■     are processed for the purpose of issuing an invoice, a bill, or for accounting purposes;

■     are publicly available;

■     are processed in the preparation of a thesis required to graduate from a university or be

awarded a degree; or

■     are processed with regard to minor, everyday affairs.

The data controller may start the processing of data in the data filing system after notification of the system to the General Inspector, unless the controller is exempted from this obligation. Nevertheless, the data controller of sensitive data may start the processing of these data in the data filing system after registration of the file, unless the data controller is exempted from the obligation to submit the system for registration.

The notification should include, in particular, the following information:

■     the identity of the data controller and any data processors;

■     the legal grounds for data processing;

■     the purpose of the processing;

■     a description of the categories of the data subjects;

■     the scope of processing of the data;

■     the means of data collection and disclosure;

■     a description of the technical and organizational measures undertaken in order to comply with the goals defined in the PDPA; and

■     information relating to the possible data transfer to a third country.

Data Protection Officers

The data controller is obliged to appoint an administrator of information security who supervises the compliance with security measures implemented in order to protect the personal data against their unauthorized disclosure, takeover by an unauthorized person, processing with the violation of the PDPA, any change, loss, damage or destruction.

Collection and Processing

The processing of data is permitted only if:

■     the data subject has given his/her consent, unless the processing consists in erasure of personal data;

■     processing is necessary for the purpose of exercise of rights and duties resulting from a legal

processing is necessary for the performance of a contract to which the data subject is a party

or in order to take steps at the request of the data subject prior to entering into a contract;

■     processing is necessary for the performance of tasks provided for by law and carried out in

the public interest; or

■     processing is necessary for the purpose of the legitimate interests pursued by the controllers or data recipients, provided that the processing does not violate the rights and freedoms of the data subject.

Where sensitive data is processed, one of the following conditions must be met:

■     the data subject has given his/her written consent, unless the processing consists of the erasure of personal data;

■     the specific provisions of other statutes provide for the processing of such data without the data subject’s consent and provide for adequate safeguards;

■     processing is necessary to protect the vital interests of the data subject, or of another person, where the data subject is physically or legally incapable of giving his/her consent until he establishes who is the guardian or curator;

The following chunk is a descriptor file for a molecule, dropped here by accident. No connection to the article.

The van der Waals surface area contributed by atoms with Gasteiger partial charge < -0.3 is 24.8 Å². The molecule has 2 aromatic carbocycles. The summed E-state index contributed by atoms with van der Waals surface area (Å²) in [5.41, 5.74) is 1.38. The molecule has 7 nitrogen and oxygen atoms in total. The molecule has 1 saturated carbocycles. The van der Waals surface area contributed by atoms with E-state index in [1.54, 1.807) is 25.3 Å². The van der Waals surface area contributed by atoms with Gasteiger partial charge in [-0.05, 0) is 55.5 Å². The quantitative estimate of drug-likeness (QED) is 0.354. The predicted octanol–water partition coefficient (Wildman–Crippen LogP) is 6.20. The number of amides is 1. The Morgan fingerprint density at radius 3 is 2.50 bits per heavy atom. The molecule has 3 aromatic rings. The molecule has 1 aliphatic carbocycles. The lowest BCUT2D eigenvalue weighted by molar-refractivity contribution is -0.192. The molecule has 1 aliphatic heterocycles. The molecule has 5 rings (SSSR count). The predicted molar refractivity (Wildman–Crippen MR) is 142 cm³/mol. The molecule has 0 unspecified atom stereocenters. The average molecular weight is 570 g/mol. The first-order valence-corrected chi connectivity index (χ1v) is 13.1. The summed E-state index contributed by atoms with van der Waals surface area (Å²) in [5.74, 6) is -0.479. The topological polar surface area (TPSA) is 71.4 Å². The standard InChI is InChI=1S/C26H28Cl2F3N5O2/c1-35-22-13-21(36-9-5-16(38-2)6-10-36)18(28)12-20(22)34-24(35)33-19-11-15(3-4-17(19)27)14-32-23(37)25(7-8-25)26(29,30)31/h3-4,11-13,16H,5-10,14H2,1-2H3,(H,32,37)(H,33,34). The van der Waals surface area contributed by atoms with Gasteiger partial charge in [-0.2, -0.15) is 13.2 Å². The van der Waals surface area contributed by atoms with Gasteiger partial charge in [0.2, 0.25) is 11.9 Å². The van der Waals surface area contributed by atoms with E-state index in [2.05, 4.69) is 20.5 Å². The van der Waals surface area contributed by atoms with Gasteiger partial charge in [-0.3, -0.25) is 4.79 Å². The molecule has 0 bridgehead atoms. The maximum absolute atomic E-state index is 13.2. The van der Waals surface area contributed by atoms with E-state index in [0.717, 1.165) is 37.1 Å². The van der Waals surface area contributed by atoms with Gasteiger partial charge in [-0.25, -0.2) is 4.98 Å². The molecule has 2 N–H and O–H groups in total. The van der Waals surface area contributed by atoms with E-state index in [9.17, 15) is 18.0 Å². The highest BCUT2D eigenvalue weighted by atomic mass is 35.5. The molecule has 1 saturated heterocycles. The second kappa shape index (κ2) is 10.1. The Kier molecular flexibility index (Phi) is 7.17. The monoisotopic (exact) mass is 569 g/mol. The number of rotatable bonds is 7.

■     processing is necessary for the purposes of carrying out the statutory objectives of churches and other religious unions, associations, foundations, and other non profit organizations or institutions with a political, scientific, religious, philosophical, or trade union aim provided that the processing relates solely to the members of those organizations or institutions or

to the persons who have a regular contact with them in connection with their activity and

subject to providing appropriate safeguards of the processed data;

■     processing relates to the data necessary to pursue a legal claim;

■     processing is necessary for the purposes of carrying out the obligations of the controller with regard to employment of his/her employees and other persons, and the scope of processing is provided by the law;

■     processing is required for the purposes of preventive medicine, the provision of care

or treatment, where the data are processed by a health professional subject involved in treatment, other health care services, or the management of health care services and subject to providing appropriate safeguards;

■     the processing relates to those data which were made publicly available by the data subject;

■     it is necessary to conduct scientific research including preparations of a thesis required for graduating from university or receiving a degree; any results of scientific researches shall not be published in a way which allows identifying data subjects; and

■     data processing is conducted by a party to exercise the rights and duties resulting from decisions issued in court or administrative proceedings.

The data controller is obliged to provide a data subject with information including: the identity

of the data controller, the purpose of data collection, the data recipients or categories of

recipients, if known at the date of collecting, the existence of the data subject’s right of access

to his/her data and the right to rectify these data, whether the replies to the questions are obligatory or voluntary, and in case of existence of the obligation about its legal basis. Further information is required if personal data has not been obtained from a data subject.

Transfer